Phoenix Phoodies: Carolina's

carolinas2.jpg
Sloane Burwell
Angela Hernadez (left) and Josephine Quinonez manage the third generation of the Carolina's family business empire.

There are a few things that are certain in Phoenix: Summers will be hot, politics will be messy, and Carolina's tortillas are delicious. For 40 years, this family restaurant has been making enchilada sauce so luscious you can drink it, machacha so silky it melts in your mouth, and tortillas so fresh it seems like a team of nana's nanas is in the kitchen making them just for you, breakfast, lunch and dinner, six days a week. In a sense, they are. The third generation of this family now runs this South Phoenix institution, and Angela Hernandez, Josephine Quinonez, along with sister Jennifer Hernandez, still use their grandmothers super secret recipe to delight the hundreds of people who line up every day for her handmade tortillas.

Chow Bella: How did Carolina's start?
Josephine Quinonez: Well, our grandma started making tortillas and things and selling them at different places around town, and at offices, and people loved it and they told her 'you should have a restaurant.'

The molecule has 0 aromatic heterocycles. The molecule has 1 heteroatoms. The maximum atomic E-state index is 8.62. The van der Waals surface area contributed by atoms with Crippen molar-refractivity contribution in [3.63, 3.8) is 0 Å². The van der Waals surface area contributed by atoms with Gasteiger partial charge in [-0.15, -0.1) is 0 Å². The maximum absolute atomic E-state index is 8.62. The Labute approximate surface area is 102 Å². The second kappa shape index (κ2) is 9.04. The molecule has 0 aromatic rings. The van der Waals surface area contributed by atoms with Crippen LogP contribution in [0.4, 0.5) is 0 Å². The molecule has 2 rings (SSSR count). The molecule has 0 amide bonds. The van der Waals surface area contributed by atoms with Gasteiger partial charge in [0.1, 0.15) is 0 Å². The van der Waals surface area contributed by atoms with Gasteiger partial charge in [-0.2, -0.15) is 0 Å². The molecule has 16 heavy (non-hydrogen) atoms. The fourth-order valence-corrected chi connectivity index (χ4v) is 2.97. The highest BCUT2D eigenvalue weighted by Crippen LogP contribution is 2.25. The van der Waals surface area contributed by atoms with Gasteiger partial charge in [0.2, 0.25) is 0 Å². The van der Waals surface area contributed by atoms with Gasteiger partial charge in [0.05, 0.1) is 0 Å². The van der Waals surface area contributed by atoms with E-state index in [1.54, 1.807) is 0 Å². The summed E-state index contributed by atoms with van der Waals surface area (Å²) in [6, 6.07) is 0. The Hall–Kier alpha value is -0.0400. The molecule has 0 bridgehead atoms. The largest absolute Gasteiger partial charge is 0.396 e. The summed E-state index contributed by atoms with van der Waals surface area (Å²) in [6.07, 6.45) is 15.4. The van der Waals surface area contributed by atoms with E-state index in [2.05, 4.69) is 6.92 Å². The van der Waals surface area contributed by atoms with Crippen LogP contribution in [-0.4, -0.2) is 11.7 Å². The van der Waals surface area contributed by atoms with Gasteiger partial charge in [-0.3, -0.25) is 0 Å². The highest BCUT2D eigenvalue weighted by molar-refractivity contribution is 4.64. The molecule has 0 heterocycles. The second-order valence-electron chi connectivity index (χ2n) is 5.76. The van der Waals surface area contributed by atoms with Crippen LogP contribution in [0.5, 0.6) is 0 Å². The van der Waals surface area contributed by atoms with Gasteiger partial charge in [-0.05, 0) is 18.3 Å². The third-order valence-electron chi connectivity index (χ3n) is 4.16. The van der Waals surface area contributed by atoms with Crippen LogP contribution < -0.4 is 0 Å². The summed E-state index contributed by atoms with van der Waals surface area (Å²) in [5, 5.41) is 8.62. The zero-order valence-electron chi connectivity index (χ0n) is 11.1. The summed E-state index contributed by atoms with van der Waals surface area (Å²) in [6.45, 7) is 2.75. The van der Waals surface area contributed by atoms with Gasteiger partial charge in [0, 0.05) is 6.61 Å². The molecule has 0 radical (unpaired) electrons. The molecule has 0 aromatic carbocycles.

CB: Your tortillas are amazing. Is it your grandmother's recipe?
Angela HHernandez: Yes, it is. And it's a secret. (Laughter)

CB: Really? How many people know the recipe?
AH: Maybe four? Barely a handful.

carolinas.jpg
Sloane Burwell
More than 1.5 million tortilla's will go through this "sheeter" in 2009.

CB: Wow! That is secret! Can you tell me how you make them?
AH: One at a time? 
JQ: By hand (laughter)

CB: Tough crowd! (laughter) How many do you make a day? 
AH: 350 to 400 dozen a day, on average.
JQ: That's just an average day -- Christmas, Easter, holidays we'll make a lot more than that. 

CB: Hold on, let me do the math, that is over a million, right? 
AH: Yes, we make over a million and a half a year right here in our kitchen.

CB: You have to make them in huge batches! You can tell me that much, right? 
JQ: (laughter) Yes, we do. We actually have a team, and a masador, which means masa man. He's in charge of making them. He has two assistants, and they start very early in the morning. Each batch is made by hand. They are mixed, rolled into a ball, patted down, put through a sheeter (which rapidly flattens the tortilla), it's hand stretched again, and then grilled on our grill, one tortilla at a time.

CB: That's a lot of work! When I buy them, I always break into the bag and eat one in the car on the way home.
JQ: (laughter) We hear that a lot.

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